TT cell line (medullary thyroid carcinoma cell line). TT cells were grown in RPMI 1640 medium with 10 mM HEPES, 6 mM glutamine supplemented with 15% fetal calf serum (FCS). Medium was changed every 2 days until confluence.
HL 60 (promyelocytic cell line) and T47D (breast carcinoma cell line) cell lines. The cells were cultured in RPMI 1640 in the presence of 2 mM glutamine, penicillin/streptomycin supplemented with 10% FCS. Cells were seeded at a concentration of 250 000 cells/ml. Medium was changed every 2 days. Cells were grown at 37°C in 5% CO2.
DNA extraction. DNA extraction from the patients and the TT, HL 60 and T47D cell lines was carried out using Trizol solution (Life Technologies).
RNA extraction. Total RNA was extracted from TT and HL60 cells using the guanidine isothiocyanate/chloroform method (32).
Reverse transcription of RNA. An aliquot of 1 µg total RNA extracted from the cell lines was reversed transcribed (Superscript II; Life Technologies) using an oligo(dT) primer for 10 min at 23°C and extension was carried out at 42°C for 50 min.
PCR amplification of the cDNA. Aliquots of 200 ng cDNA were first denaturated for 5 min at 950 C. The amplification reaction was carried out using Taq polymerase (Gibco BRL) for 30 cycles: 94°C, 30 s; 60°C 30 s; 72°C 30 s. The reaction was terminated by 5 min elongation at 72°C.
PCR-SSCP analysis of the calcitonin receptor gene. We searched for the proline/leucine mutation by PCR-SSCP on DNA extracted from cell lines or from whole blood. PCR amplification was performed using two oligonucleotides primers (Genosys) (forward, 5′-ATTCAGTGGAACCAGCTTG-3′; reverse 5′-GATGGCTCAGTGATCACGAT-3′) located on each side of the base pair mutation. [33P]dCTP (2 µCi, 2000 Ci/mmol; Dupont de Nemours-NEN) was included. Aliquots of 200 ng genomic DNA were first denaturated for 5 min at 95°C. The amplification reaction was carried out using Taq polymerase (Gibco BRL) for 30 cycles: 940C, 1 min; 60oC 1 min; 72oC 2 min. The reaction was terminated by 5 min elongation at 72°C. The denaturated amplification products were separated overnight by gel electro-phoresis (6% polyacrylamide, 10% glycerol, non-denaturing gel) at room temperature.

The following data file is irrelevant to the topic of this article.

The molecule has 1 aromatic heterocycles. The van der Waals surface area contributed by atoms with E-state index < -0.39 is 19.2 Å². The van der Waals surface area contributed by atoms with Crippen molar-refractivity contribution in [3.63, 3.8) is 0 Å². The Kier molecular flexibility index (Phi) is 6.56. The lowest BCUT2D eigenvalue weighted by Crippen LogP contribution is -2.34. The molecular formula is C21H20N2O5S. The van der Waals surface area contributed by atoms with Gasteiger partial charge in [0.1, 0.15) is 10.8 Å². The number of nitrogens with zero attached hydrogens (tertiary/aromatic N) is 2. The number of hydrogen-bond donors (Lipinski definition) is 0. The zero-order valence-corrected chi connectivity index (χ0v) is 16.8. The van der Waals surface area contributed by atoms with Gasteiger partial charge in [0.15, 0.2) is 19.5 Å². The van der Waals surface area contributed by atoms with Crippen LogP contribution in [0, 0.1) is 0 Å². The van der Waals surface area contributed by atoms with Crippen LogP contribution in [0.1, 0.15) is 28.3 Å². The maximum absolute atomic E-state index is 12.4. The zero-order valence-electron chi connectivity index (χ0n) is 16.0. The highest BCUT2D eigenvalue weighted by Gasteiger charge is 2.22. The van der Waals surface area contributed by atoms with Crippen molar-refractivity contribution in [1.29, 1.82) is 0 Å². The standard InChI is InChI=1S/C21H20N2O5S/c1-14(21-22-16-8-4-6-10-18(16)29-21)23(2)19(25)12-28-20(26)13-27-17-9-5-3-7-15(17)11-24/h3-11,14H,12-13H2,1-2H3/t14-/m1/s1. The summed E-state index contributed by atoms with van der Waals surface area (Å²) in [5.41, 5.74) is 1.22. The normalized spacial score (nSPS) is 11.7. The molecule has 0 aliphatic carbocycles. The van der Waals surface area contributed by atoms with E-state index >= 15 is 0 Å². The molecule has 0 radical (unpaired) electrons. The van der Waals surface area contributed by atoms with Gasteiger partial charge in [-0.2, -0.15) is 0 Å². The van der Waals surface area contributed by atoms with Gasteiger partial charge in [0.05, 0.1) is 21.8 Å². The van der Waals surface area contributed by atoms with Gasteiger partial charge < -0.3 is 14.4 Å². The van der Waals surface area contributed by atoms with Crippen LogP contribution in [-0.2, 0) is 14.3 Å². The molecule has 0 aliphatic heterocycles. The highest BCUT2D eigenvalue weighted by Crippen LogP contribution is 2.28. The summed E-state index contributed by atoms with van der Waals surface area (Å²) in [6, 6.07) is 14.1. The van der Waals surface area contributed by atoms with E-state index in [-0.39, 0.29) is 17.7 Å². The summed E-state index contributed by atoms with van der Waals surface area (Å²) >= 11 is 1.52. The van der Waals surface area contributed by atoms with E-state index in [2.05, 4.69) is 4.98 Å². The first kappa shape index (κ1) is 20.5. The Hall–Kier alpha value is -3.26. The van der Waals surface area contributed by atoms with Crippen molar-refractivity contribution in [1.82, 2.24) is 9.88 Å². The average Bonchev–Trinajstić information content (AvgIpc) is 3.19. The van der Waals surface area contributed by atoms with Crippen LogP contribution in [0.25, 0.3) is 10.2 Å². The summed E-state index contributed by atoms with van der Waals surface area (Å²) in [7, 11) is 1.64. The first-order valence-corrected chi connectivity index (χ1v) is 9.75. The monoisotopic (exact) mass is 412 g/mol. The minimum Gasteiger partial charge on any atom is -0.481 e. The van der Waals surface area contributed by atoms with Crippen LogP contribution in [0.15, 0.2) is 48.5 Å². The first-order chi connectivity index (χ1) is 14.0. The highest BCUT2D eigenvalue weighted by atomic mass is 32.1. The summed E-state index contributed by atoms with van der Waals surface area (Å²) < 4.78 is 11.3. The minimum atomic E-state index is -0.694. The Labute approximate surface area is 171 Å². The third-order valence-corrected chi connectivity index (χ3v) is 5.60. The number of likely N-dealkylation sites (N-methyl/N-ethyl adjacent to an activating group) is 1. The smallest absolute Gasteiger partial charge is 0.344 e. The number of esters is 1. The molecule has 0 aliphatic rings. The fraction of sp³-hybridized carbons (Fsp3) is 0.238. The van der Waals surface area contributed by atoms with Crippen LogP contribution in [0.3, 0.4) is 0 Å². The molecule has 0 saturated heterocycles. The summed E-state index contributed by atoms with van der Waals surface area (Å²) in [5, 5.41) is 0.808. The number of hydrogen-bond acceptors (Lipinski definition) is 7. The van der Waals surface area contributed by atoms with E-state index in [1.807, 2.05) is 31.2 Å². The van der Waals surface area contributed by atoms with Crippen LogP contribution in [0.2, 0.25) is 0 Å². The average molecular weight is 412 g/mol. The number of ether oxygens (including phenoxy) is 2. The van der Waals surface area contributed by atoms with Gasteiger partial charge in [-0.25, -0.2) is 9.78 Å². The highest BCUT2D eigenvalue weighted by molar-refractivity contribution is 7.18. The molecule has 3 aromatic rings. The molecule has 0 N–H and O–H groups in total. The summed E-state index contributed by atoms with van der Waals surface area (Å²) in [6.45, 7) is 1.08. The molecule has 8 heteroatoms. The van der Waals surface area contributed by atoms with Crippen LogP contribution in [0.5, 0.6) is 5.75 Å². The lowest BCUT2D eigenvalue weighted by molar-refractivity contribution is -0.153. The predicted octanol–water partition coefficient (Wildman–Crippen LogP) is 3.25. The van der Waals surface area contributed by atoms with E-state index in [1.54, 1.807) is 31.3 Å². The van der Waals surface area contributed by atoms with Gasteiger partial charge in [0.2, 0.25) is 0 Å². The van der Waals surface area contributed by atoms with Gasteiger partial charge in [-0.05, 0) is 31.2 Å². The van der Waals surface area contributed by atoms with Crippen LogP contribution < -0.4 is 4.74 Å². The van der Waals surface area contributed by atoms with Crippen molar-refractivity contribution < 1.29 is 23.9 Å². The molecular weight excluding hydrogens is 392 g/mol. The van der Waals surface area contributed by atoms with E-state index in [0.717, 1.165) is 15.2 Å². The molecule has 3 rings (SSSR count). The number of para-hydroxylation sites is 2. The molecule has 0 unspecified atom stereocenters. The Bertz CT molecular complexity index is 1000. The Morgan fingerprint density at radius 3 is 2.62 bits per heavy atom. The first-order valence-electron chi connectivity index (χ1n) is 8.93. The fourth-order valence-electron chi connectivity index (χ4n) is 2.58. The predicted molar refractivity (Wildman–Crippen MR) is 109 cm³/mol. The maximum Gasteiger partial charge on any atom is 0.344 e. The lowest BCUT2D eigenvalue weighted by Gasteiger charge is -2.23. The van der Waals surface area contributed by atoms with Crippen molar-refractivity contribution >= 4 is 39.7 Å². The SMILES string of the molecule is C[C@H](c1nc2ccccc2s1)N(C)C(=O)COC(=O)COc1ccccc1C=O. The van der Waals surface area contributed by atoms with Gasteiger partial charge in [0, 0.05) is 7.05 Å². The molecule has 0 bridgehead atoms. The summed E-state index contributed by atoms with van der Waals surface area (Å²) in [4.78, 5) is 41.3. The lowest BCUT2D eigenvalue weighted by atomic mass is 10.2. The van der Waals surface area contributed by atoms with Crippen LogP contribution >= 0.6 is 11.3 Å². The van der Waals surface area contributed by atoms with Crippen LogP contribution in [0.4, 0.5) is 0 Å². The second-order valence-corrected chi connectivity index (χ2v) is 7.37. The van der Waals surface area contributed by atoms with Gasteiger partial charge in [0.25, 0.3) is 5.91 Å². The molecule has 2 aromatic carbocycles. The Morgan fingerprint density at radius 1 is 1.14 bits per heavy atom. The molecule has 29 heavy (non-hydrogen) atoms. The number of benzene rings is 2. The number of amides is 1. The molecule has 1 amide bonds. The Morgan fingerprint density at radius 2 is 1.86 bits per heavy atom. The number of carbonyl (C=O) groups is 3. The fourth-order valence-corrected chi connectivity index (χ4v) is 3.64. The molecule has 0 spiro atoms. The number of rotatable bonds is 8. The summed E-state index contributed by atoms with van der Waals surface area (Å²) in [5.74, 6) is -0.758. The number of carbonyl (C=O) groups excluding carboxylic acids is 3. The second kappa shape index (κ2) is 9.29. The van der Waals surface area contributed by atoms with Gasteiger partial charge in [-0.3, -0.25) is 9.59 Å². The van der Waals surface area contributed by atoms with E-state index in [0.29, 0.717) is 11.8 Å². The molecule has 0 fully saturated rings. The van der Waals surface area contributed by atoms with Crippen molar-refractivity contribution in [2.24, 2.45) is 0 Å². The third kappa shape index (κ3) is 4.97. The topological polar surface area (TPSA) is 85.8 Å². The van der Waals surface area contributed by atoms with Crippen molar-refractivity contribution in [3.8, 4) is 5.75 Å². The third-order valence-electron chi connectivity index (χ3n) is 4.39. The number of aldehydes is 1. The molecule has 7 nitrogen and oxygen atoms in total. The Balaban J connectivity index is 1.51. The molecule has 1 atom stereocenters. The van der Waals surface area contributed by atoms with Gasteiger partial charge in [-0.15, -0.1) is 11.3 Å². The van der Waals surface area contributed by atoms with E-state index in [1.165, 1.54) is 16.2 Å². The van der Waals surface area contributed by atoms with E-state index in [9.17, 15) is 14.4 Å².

DNA sequencing of PCR products. After vacuum drying of the gel, autoradiography was performed for 24–48 h. The bands revealed in the SSCP gels were extracted, re-amplified by PCR using the same oligonucleotides primers, purified and sequenced (Double Strand Sequencing kit; Life Technologies). Samples from 100 patients picked at random were also subjected to PCR using the same primers we used for SSCP and digested overnight with AluI (24). Fragments were separated by agarose gel electrophoresis and stained with ethidium bromide. Identical genotypes were observed with both methods.
Results are expressed as means ± SD and were analyzed using variance analysis. Bone density measurements were corrected for age, weight, height, age of menopause and duration of HRT by covariance analysis. Frequency of alleles and fractures were analyzed using the χ2 distribution.
This worked was supported by a GENSET fellowship to M.F. and by an individual grant from the French Ministry of Research and Education to J.L.F.
bone mineral density
hormone replacement therapy
reverse transcription-polymerase chain reaction
single strand conformation polymorphism
- polymerase chain reaction
- bone mineral density
- bone resorption
- neck of femur
- point mutation
- polymorphism, single-stranded conformational
- calcitonin receptor
- sequence analysis, dna
- osteoporotic fractures
- osteoporotic fracture risk